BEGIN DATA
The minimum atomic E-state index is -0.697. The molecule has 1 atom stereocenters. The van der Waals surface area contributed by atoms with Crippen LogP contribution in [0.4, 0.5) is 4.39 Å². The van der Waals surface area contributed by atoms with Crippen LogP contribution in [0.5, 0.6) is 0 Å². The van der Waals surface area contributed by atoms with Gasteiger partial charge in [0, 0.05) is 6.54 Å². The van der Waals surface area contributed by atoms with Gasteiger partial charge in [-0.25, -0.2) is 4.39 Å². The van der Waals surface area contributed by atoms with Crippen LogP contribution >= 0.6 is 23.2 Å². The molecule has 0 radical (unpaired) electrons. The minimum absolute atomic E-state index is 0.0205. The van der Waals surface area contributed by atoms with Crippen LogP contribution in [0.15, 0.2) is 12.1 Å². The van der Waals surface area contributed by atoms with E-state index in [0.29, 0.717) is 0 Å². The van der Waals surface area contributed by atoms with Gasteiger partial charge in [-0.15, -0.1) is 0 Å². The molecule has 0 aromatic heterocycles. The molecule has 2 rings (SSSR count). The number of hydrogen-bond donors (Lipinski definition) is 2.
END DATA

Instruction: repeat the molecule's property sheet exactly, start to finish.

The minimum atomic E-state index is -0.697. The molecule has 1 atom stereocenters. The van der Waals surface area contributed by atoms with Crippen LogP contribution in [0.4, 0.5) is 4.39 Å². The van der Waals surface area contributed by atoms with Crippen LogP contribution in [0.5, 0.6) is 0 Å². The van der Waals surface area contributed by atoms with Gasteiger partial charge in [0, 0.05) is 6.54 Å². The van der Waals surface area contributed by atoms with Gasteiger partial charge in [-0.25, -0.2) is 4.39 Å². The van der Waals surface area contributed by atoms with Crippen LogP contribution >= 0.6 is 23.2 Å². The molecule has 0 radical (unpaired) electrons. The minimum absolute atomic E-state index is 0.0205. The van der Waals surface area contributed by atoms with Crippen LogP contribution in [0.15, 0.2) is 12.1 Å². The van der Waals surface area contributed by atoms with E-state index in [0.29, 0.717) is 0 Å². The van der Waals surface area contributed by atoms with Gasteiger partial charge in [-0.15, -0.1) is 0 Å². The molecule has 0 aromatic heterocycles. The molecule has 2 rings (SSSR count). The number of hydrogen-bond donors (Lipinski definition) is 2.